But… well, we can start simple. Who should we include in our calculation? All the presumed Homo sapiens currently living within a country? Or do we include people living across the entire globe? Or do we include people who have not yet been born (which makes a huge difference – should we churn through all our non-renewable resources to make everyone alive today as happy as can be, or do we save some happiness for the future)? Or do we include other species? Does the happiness of cows matter? Or the happiness of people who feel sad when they see sad cows?
To even get started on utilitarianism, you have to answer all those questions.
And then the real headache begins. Because… how exactly do you calculate how happy someone is? If I have one small cookie and two children, I can feel pretty confident that either child would be happy to eat it… at which point utilitarianism dictates that I give the cookie to the child who would enjoy it most.
Our capacity to experience joy, after all, is not equal.
This is the logic used for my favorite rebuttal of utilitarianism: the “utility monster” argument.
Utilitarianism imagines we should redistribute goods to make everyone as happy as possible. Most people experience diminishing returns – a second bowl of ice cream does not make us as happy as the first – but it’s quite possible that my second cookie would bring me 9 units of utility, and your first cookie would bring only 6 units of utility (maybe you’re not fond of chocolate chips, or are diabetic), in which case, if we had two to share, I should get both.
The hypothetical Utility Monster is a creature so good at feeling happy that we should all sacrifice everything to satiate its desires, enslaving ourselves to its wants. I might experience a “disutility” of 1,000 from being enslaved (actually, that seems low – would I really trade my freedom for a hundred cookies?), but if the Utility Monster gets a utility of 3,000 from having another slave, utilitarianism would chain me up.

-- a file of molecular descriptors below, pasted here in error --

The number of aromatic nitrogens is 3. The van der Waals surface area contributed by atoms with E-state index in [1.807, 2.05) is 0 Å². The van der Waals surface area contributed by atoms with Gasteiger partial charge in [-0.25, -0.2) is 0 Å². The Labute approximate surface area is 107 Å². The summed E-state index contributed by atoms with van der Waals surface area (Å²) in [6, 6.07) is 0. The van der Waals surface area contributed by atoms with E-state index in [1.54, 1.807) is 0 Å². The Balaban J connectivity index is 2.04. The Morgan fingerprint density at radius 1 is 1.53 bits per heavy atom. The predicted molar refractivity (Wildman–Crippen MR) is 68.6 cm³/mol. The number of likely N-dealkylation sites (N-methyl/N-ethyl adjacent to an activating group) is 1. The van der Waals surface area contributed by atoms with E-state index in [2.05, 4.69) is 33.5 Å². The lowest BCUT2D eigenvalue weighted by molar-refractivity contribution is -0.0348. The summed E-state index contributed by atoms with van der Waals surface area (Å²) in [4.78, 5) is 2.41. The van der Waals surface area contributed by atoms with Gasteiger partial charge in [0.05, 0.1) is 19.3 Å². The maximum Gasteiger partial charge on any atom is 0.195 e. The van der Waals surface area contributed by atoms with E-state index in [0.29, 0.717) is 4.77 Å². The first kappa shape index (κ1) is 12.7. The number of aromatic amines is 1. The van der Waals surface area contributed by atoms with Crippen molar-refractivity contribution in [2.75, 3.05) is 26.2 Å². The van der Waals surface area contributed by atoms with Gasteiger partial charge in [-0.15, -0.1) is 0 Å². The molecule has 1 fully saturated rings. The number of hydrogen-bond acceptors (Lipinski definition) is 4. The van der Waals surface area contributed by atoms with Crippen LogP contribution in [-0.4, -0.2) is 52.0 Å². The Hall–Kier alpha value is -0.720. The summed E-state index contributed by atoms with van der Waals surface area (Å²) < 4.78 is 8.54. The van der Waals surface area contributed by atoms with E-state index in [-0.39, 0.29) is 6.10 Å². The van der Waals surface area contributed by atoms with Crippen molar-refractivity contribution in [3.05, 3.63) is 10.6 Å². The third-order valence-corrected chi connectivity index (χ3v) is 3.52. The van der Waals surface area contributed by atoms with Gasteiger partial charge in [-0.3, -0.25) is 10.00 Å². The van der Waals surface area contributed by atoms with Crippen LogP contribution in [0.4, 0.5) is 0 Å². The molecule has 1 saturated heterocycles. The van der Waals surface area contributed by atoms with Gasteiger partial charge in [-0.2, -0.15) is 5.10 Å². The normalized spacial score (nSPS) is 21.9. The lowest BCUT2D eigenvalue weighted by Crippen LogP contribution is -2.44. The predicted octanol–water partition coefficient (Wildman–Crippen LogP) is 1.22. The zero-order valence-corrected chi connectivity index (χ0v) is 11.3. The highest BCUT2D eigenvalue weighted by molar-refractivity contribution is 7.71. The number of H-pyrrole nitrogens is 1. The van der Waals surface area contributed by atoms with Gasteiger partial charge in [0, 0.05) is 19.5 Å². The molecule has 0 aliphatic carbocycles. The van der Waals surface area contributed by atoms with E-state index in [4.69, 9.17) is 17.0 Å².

(Worse, if the founding Americans knew that their slaves experienced a disutility of 1,000 from being enslaved, and a bigoted white “owner” gained only 300 from that ownership, utilitarianism would still say to do it if the founders felt that black emotions and experiences were only one fourth as meaningful as their own. Or, in contemporary times: if a chicken receives a disutility of 1,000 from being treated as a food-production machine, and I receive a utility of only 30 from having eggs, utilitarianism says we should do it if the chicken is only one hundredth as important as a human being. The weighted sum of utilities becomes my + 30 times 100 balanced by the chicken’s -1,000. The world as a whole is better off!)
The Utility Monster is clearly an imaginary creature. But there are people who are better at experiencing pleasure than others. A human gene variant for nicotine receptors seems to make cigarettes more pleasurable, and the bearers have more trouble than average quitting smoking. Several human gene variants seem correlated with enjoying food more, and the bearers are more likely to struggle with weight.
I don’t enjoy the taste of common desserts as much as my daughter. If I had access to a cake and a bowl of hummus, I’d choose mostly chick peas. Not out of any moral virtue – that’s simply the taste I enjoy more. Whereas N would eat cake.
Similarly, painkillers do not bring all humans the same pleasure. Most people have been prescribed painkillers at one time or another; most college students have probably swallowed a few Vicodins recreationally. Personally, I never enjoyed opiates much. They made my mind feel slow, my skin cold, my movements underwater. It was peaceful, but some people, like David Foster Wallace wigging out while pampered on a cruise ship, don’t enjoy that sense of peace as much as others.
The Utility Monster, however – a creature so good at feeling pleasure that we should all sacrifice ourselves to make it happy – would get hooked at the first taste. My own failure to enjoy painkillers protected me from addiction.
In a society when most people try painkillers at one time or another – after wisdom teeth, or a broken arm, or a work-related back injury – those citizens who most resemble the mythical Utility Monster will wind up addicted. After tasting that pleasure, they’ll do what they can to seek it out again. Yes, there are costs. Drugs are illegal. Habitual drug use wrecks our minds and bodies. We can’t properly communicate with our friends or families while blinkered on opiates. But, if the pleasure is great enough (or the withdrawal pain of not using sufficiently severe), people will choose the drugs.
And so we can see what our society thinks of utilitarianism. This philosophy advocates we sacrifice everything for those most capable of feeling pleasure. In our world, we lock them in a box.